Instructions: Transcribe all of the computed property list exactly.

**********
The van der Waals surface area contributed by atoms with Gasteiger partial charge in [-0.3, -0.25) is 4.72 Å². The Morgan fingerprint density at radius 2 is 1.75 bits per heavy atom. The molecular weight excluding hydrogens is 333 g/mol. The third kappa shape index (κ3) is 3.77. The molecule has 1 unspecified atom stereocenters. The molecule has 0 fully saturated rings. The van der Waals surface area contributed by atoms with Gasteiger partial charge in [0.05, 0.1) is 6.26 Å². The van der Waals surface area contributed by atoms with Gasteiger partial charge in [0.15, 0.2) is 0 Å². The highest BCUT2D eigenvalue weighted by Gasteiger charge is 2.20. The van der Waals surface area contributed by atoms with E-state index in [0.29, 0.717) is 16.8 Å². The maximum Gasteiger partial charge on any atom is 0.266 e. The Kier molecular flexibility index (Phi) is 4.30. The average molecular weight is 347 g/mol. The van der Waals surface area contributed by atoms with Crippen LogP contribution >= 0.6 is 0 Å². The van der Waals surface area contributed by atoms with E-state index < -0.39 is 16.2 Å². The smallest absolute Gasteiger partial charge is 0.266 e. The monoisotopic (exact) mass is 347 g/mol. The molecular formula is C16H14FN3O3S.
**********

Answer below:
The van der Waals surface area contributed by atoms with Gasteiger partial charge in [-0.3, -0.25) is 4.72 Å². The Morgan fingerprint density at radius 2 is 1.75 bits per heavy atom. The molecular weight excluding hydrogens is 333 g/mol. The third kappa shape index (κ3) is 3.77. The molecule has 1 unspecified atom stereocenters. The molecule has 0 fully saturated rings. The van der Waals surface area contributed by atoms with Gasteiger partial charge in [0.05, 0.1) is 6.26 Å². The van der Waals surface area contributed by atoms with Gasteiger partial charge in [0.15, 0.2) is 0 Å². The highest BCUT2D eigenvalue weighted by Gasteiger charge is 2.20. The van der Waals surface area contributed by atoms with E-state index in [0.29, 0.717) is 16.8 Å². The maximum Gasteiger partial charge on any atom is 0.266 e. The Kier molecular flexibility index (Phi) is 4.30. The average molecular weight is 347 g/mol. The van der Waals surface area contributed by atoms with Crippen LogP contribution >= 0.6 is 0 Å². The van der Waals surface area contributed by atoms with E-state index < -0.39 is 16.2 Å². The smallest absolute Gasteiger partial charge is 0.266 e. The monoisotopic (exact) mass is 347 g/mol. The molecular formula is C16H14FN3O3S.